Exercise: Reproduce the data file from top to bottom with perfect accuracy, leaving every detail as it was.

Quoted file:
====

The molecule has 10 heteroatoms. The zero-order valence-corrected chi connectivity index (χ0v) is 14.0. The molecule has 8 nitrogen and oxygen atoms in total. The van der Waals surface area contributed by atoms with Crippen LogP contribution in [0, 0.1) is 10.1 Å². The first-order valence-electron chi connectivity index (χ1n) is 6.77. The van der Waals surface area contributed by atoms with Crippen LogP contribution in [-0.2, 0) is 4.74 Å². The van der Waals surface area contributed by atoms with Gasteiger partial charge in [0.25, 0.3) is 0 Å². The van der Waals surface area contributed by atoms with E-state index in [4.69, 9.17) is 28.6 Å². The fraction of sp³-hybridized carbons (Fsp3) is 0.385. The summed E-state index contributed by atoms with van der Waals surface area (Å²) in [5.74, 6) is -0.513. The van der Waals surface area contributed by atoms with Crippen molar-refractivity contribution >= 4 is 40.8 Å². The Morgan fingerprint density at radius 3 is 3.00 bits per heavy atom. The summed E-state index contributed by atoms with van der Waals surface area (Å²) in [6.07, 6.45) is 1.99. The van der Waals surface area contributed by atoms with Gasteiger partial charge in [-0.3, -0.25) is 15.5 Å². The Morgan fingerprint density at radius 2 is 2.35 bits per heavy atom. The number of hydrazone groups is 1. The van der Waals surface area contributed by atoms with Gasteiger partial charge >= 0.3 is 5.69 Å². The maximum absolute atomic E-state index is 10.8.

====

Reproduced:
The molecule has 10 heteroatoms. The zero-order valence-corrected chi connectivity index (χ0v) is 14.0. The molecule has 8 nitrogen and oxygen atoms in total. The van der Waals surface area contributed by atoms with Crippen LogP contribution in [0, 0.1) is 10.1 Å². The first-order valence-electron chi connectivity index (χ1n) is 6.77. The van der Waals surface area contributed by atoms with Crippen LogP contribution in [-0.2, 0) is 4.74 Å². The van der Waals surface area contributed by atoms with Gasteiger partial charge in [0.25, 0.3) is 0 Å². The van der Waals surface area contributed by atoms with E-state index in [4.69, 9.17) is 28.6 Å². The fraction of sp³-hybridized carbons (Fsp3) is 0.385. The summed E-state index contributed by atoms with van der Waals surface area (Å²) in [5.74, 6) is -0.513. The van der Waals surface area contributed by atoms with Crippen molar-refractivity contribution >= 4 is 40.8 Å². The Morgan fingerprint density at radius 3 is 3.00 bits per heavy atom. The summed E-state index contributed by atoms with van der Waals surface area (Å²) in [6.07, 6.45) is 1.99. The van der Waals surface area contributed by atoms with Gasteiger partial charge in [-0.3, -0.25) is 15.5 Å². The Morgan fingerprint density at radius 2 is 2.35 bits per heavy atom. The number of hydrazone groups is 1. The van der Waals surface area contributed by atoms with Gasteiger partial charge >= 0.3 is 5.69 Å². The maximum absolute atomic E-state index is 10.8.